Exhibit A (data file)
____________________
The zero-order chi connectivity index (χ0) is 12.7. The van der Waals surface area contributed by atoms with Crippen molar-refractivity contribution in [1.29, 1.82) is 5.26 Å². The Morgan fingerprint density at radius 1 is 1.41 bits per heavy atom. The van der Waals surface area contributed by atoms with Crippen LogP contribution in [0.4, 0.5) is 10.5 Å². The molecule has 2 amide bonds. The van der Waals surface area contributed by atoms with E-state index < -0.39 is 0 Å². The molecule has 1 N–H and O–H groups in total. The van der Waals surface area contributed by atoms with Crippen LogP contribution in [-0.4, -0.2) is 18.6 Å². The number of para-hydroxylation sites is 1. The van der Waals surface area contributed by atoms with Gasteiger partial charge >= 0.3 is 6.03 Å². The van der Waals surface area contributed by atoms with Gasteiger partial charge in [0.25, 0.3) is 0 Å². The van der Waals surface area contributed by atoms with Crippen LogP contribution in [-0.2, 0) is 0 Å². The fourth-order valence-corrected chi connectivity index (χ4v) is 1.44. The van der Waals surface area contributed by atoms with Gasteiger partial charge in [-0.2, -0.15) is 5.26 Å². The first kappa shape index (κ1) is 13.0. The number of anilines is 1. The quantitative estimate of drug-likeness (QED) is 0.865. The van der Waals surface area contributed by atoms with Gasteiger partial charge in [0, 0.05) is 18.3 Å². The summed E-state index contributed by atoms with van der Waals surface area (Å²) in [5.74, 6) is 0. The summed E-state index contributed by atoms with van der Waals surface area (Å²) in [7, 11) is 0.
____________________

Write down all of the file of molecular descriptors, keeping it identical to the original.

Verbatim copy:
The zero-order chi connectivity index (χ0) is 12.7. The van der Waals surface area contributed by atoms with Crippen molar-refractivity contribution in [1.29, 1.82) is 5.26 Å². The Morgan fingerprint density at radius 1 is 1.41 bits per heavy atom. The van der Waals surface area contributed by atoms with Crippen LogP contribution in [0.4, 0.5) is 10.5 Å². The molecule has 2 amide bonds. The van der Waals surface area contributed by atoms with E-state index < -0.39 is 0 Å². The molecule has 1 N–H and O–H groups in total. The van der Waals surface area contributed by atoms with Crippen LogP contribution in [-0.4, -0.2) is 18.6 Å². The number of para-hydroxylation sites is 1. The van der Waals surface area contributed by atoms with Gasteiger partial charge >= 0.3 is 6.03 Å². The van der Waals surface area contributed by atoms with Gasteiger partial charge in [0.25, 0.3) is 0 Å². The van der Waals surface area contributed by atoms with Crippen LogP contribution in [-0.2, 0) is 0 Å². The fourth-order valence-corrected chi connectivity index (χ4v) is 1.44. The van der Waals surface area contributed by atoms with Gasteiger partial charge in [-0.2, -0.15) is 5.26 Å². The first kappa shape index (κ1) is 13.0. The number of anilines is 1. The quantitative estimate of drug-likeness (QED) is 0.865. The van der Waals surface area contributed by atoms with Gasteiger partial charge in [0, 0.05) is 18.3 Å². The summed E-state index contributed by atoms with van der Waals surface area (Å²) in [5.74, 6) is 0. The summed E-state index contributed by atoms with van der Waals surface area (Å²) in [7, 11) is 0.